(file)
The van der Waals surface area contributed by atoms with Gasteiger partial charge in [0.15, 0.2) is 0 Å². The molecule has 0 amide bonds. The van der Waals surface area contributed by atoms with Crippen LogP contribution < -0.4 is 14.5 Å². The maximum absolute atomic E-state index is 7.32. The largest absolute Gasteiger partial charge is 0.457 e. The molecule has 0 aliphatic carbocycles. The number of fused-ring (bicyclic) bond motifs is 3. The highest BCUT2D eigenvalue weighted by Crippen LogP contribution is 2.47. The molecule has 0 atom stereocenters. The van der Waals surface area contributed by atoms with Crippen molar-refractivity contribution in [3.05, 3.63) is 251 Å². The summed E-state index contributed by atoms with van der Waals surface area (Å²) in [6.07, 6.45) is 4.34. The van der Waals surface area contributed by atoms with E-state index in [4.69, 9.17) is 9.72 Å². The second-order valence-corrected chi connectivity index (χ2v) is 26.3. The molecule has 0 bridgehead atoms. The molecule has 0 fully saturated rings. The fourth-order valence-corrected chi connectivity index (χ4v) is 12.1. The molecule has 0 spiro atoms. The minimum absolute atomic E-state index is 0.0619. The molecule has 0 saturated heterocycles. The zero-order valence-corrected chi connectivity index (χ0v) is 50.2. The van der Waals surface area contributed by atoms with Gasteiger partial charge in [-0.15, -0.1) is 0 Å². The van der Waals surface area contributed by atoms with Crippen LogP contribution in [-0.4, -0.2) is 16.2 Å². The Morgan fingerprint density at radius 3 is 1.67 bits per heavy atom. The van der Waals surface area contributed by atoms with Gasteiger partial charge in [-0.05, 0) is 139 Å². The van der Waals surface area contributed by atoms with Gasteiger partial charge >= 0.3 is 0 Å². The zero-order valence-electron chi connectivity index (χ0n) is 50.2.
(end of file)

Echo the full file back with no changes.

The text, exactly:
The van der Waals surface area contributed by atoms with Gasteiger partial charge in [0.15, 0.2) is 0 Å². The molecule has 0 amide bonds. The van der Waals surface area contributed by atoms with Crippen LogP contribution < -0.4 is 14.5 Å². The maximum absolute atomic E-state index is 7.32. The largest absolute Gasteiger partial charge is 0.457 e. The molecule has 0 aliphatic carbocycles. The number of fused-ring (bicyclic) bond motifs is 3. The highest BCUT2D eigenvalue weighted by Crippen LogP contribution is 2.47. The molecule has 0 atom stereocenters. The van der Waals surface area contributed by atoms with Crippen molar-refractivity contribution in [3.05, 3.63) is 251 Å². The summed E-state index contributed by atoms with van der Waals surface area (Å²) in [6.07, 6.45) is 4.34. The van der Waals surface area contributed by atoms with E-state index in [4.69, 9.17) is 9.72 Å². The second-order valence-corrected chi connectivity index (χ2v) is 26.3. The molecule has 0 bridgehead atoms. The molecule has 0 fully saturated rings. The fourth-order valence-corrected chi connectivity index (χ4v) is 12.1. The molecule has 0 spiro atoms. The minimum absolute atomic E-state index is 0.0619. The molecule has 0 saturated heterocycles. The zero-order valence-corrected chi connectivity index (χ0v) is 50.2. The van der Waals surface area contributed by atoms with Gasteiger partial charge in [-0.15, -0.1) is 0 Å². The van der Waals surface area contributed by atoms with Crippen LogP contribution in [-0.4, -0.2) is 16.2 Å². The Morgan fingerprint density at radius 3 is 1.67 bits per heavy atom. The van der Waals surface area contributed by atoms with Gasteiger partial charge in [-0.05, 0) is 139 Å². The van der Waals surface area contributed by atoms with Gasteiger partial charge >= 0.3 is 0 Å². The zero-order valence-electron chi connectivity index (χ0n) is 50.2.